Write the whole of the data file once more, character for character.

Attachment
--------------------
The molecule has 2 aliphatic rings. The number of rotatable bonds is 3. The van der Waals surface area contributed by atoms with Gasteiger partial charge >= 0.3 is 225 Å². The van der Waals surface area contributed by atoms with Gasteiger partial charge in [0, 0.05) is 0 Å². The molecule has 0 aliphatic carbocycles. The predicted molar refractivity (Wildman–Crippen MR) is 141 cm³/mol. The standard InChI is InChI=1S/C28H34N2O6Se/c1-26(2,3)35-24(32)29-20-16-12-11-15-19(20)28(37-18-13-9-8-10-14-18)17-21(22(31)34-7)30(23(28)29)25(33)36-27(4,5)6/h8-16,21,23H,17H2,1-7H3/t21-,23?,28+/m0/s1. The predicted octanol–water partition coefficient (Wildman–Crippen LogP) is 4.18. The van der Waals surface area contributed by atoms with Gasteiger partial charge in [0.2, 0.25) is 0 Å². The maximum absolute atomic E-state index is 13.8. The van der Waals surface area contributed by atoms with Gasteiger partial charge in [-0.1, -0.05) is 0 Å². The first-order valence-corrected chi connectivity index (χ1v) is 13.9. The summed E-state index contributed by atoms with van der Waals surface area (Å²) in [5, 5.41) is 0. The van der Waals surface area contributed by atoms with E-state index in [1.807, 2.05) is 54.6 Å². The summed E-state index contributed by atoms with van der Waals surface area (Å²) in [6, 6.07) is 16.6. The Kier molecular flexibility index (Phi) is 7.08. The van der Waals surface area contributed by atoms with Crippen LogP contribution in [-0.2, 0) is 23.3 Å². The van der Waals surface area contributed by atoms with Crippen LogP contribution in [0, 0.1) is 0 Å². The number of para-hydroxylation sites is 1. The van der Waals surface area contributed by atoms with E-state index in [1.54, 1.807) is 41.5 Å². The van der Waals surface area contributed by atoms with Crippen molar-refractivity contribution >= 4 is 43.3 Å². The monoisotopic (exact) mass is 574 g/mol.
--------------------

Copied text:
The molecule has 2 aliphatic rings. The number of rotatable bonds is 3. The van der Waals surface area contributed by atoms with Gasteiger partial charge >= 0.3 is 225 Å². The van der Waals surface area contributed by atoms with Gasteiger partial charge in [0, 0.05) is 0 Å². The molecule has 0 aliphatic carbocycles. The predicted molar refractivity (Wildman–Crippen MR) is 141 cm³/mol. The standard InChI is InChI=1S/C28H34N2O6Se/c1-26(2,3)35-24(32)29-20-16-12-11-15-19(20)28(37-18-13-9-8-10-14-18)17-21(22(31)34-7)30(23(28)29)25(33)36-27(4,5)6/h8-16,21,23H,17H2,1-7H3/t21-,23?,28+/m0/s1. The predicted octanol–water partition coefficient (Wildman–Crippen LogP) is 4.18. The van der Waals surface area contributed by atoms with Gasteiger partial charge in [0.2, 0.25) is 0 Å². The maximum absolute atomic E-state index is 13.8. The van der Waals surface area contributed by atoms with Gasteiger partial charge in [-0.1, -0.05) is 0 Å². The first-order valence-corrected chi connectivity index (χ1v) is 13.9. The summed E-state index contributed by atoms with van der Waals surface area (Å²) in [5, 5.41) is 0. The van der Waals surface area contributed by atoms with E-state index in [1.807, 2.05) is 54.6 Å². The summed E-state index contributed by atoms with van der Waals surface area (Å²) in [6, 6.07) is 16.6. The Kier molecular flexibility index (Phi) is 7.08. The van der Waals surface area contributed by atoms with Crippen LogP contribution in [-0.2, 0) is 23.3 Å². The van der Waals surface area contributed by atoms with Crippen LogP contribution in [0, 0.1) is 0 Å². The number of para-hydroxylation sites is 1. The van der Waals surface area contributed by atoms with E-state index in [1.54, 1.807) is 41.5 Å². The van der Waals surface area contributed by atoms with Crippen molar-refractivity contribution >= 4 is 43.3 Å². The monoisotopic (exact) mass is 574 g/mol.